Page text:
Lasseter actually began his career working for none other than The Walt Disney Company, where he was an animator. He was fired from Disney for suggesting they use computer animation. Since Disney acquired Pixar, Lasseter is now working as the Principal Creative Advisor for Walt Disney Imagineering. How’s that for irony?

8. The Time a Whole Bunch of Kids Had to Be Hospitalized

via Factinate

This is a fun fact you won’t find on any promotional materials for Disney’s “The Princess and the Frog.” According to media reports, over 50 children had to be hospitalized after the film was released. They became ill with salmonella poisoning because they were kissing frogs.

It’s hard to verify the actual number of sick children because some conflicting media reports say this was merely a rumor. However, there is strong truth to the fact that you should NOT kiss frogs. They do carry salmonella and can make you sick, no matter what Disney or any fairy tales might tell you. So before you screen “The Princess and the Frog” with your kids, make sure to tell them that they shouldn’t try this at home…or anywhere else, either.

7. Drunken Debauchery at the Pinocchio Premiere

via Flickr

Walt Disney wanted to do something special for the premiere of “Pinocchio,” the studio’s second feature-length film. For the 1940 premiere party at Radio City Music Hall, Walt Disney hired 11 little people to wear costumes and entertain the crowds. The plan backfired at once.

The 11 actors were given food and beer to last them through the day, but supplies ran out quickly. Soon, the 11 actors were completely drunk and had stripped naked. They screamed obscenities at theatergoers and created such a ruckus, police officers were called in. The actors were wrapped in pillowcases and carried off. It was quite a scene, and the premiere was an unmitigated disaster.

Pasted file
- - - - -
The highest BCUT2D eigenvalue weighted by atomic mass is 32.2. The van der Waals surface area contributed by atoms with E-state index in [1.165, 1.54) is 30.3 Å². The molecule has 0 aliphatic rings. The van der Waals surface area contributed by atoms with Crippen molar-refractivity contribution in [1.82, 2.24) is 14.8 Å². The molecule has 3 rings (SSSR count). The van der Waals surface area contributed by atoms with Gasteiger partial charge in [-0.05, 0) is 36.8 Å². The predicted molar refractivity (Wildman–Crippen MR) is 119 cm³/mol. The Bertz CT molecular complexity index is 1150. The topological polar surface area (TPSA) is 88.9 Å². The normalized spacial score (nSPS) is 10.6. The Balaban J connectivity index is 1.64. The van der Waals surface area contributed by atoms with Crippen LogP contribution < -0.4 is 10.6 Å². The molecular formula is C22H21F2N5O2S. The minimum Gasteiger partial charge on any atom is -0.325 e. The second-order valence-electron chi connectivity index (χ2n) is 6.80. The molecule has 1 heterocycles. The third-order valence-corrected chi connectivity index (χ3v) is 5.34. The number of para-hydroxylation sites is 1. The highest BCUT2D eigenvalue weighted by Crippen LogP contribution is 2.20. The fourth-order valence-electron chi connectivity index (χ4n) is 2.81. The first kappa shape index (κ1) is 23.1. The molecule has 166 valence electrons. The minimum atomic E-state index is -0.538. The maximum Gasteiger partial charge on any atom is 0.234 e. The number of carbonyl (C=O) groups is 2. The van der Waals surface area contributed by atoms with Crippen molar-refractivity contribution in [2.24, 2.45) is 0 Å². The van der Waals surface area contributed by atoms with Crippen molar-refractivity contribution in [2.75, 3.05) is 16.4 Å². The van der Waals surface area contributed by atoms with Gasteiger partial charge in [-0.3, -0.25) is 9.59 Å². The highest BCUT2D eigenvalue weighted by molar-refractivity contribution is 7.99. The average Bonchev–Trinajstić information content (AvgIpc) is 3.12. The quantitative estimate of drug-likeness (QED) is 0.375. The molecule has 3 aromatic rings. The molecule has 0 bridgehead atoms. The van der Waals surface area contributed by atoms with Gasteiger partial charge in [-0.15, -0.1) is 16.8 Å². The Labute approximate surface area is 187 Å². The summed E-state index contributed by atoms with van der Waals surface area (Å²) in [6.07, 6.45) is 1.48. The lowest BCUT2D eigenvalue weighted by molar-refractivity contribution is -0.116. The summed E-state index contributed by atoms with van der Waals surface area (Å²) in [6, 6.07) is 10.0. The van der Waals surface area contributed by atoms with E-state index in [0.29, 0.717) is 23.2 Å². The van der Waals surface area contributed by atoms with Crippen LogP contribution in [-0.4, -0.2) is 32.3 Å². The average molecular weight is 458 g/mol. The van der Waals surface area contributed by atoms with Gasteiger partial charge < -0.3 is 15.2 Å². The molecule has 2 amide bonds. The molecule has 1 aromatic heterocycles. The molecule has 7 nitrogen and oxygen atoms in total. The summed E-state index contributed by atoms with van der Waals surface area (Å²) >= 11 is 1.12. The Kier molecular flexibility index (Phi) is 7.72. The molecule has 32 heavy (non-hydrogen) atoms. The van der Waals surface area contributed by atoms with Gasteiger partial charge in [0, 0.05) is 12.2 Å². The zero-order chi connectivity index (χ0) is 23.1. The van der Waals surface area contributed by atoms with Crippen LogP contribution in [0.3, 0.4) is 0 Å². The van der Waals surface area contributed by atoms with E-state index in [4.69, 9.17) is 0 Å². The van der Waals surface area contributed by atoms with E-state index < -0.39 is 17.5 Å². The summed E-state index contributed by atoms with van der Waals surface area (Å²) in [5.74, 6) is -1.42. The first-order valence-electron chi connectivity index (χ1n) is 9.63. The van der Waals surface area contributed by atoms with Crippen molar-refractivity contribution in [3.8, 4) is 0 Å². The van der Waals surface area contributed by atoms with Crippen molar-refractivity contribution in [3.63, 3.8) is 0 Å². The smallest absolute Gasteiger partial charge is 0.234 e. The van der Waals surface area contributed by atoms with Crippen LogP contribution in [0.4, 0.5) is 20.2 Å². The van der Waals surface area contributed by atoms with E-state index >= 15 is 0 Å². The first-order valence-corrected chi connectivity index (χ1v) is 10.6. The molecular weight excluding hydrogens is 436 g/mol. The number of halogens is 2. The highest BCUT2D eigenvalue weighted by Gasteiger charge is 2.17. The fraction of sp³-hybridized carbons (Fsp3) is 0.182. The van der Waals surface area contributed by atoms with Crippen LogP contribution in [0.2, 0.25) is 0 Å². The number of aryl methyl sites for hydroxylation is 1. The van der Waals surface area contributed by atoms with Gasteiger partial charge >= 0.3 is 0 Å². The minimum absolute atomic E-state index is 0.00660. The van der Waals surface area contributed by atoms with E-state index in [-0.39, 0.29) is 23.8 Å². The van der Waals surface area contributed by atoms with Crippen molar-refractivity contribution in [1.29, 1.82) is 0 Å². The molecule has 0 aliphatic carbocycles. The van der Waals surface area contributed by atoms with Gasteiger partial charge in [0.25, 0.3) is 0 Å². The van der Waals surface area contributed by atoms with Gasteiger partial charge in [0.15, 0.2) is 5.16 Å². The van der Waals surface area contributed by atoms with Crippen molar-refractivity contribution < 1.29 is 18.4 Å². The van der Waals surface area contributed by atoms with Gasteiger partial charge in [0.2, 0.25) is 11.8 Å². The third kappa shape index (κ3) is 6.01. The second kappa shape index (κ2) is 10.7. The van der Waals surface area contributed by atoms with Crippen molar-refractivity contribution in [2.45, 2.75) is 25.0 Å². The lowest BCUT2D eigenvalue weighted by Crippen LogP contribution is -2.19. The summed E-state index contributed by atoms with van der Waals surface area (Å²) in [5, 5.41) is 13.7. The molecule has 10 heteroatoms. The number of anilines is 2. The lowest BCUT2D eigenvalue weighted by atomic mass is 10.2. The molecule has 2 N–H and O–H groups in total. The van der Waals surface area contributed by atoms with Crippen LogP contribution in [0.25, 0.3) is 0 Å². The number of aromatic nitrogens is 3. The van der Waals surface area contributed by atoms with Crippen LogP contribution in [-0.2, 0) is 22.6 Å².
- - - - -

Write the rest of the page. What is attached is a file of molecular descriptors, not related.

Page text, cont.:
6. Disney Lied to the University of California

via The Lion King Wikia

Hyena researchers agreed to work with Disney animators for “The Lion King” on just one condition: that the animators would portray hyenas in a positive light. Hyena researchers know better than anyone that these animals often get a bad rap, and they didn’t want Disney to perpetuate the many myths surrounding these much-maligned creatures. Disney promised, and then promptly broke that promise in every way. The researchers were super angry, understandably so, and actually brought legal action against Disney as a result.

One of the biologists filed a “Defamation of Character” suit against Disney on behalf of all hyenas everywhere. But hyenas are not protected by any defamation laws, so the suit was thrown out of court.

It doesn’t change the fact that Disney animators happily lied to researchers at the University of California Field Station for Behavioral Research to get what they wanted, then filled children’s heads with misinformation about hyenas.

5. The Non-Disney Disney Film Full of Dark Horrors

via The AV Club

Ever since creating “The Snow White and the Seven Dwarfs” in 1938, Disney ruled the roost in animated movies. The company controlled the genre until the 1980s, when the genre finally became too big for even Disney to completely contain and command. But no other movie defied Disney so openly as “The Secret of NIMH,” the non-Disney Disney movie that came out in 1982 and only exists because so many people chose to defy Disney at just the right time.

Three animators left Disney in 1979 out of frustration, a lot of which stemmed from the story “Mrs. Frisby and the Rats of NIMH.” The book was published in 1971 and the rights offered to Disney in 1972, but the studio quickly turned it down. They already had a famous rat in the form of Mickey Mouse, and didn’t want to make any other mouse-centric movies at the time. Around the same time, an ex-Disney exec heard the rumors about the unhappy animators and gave them a phone call. He asked them to leave Disney and start their own production company, which they did.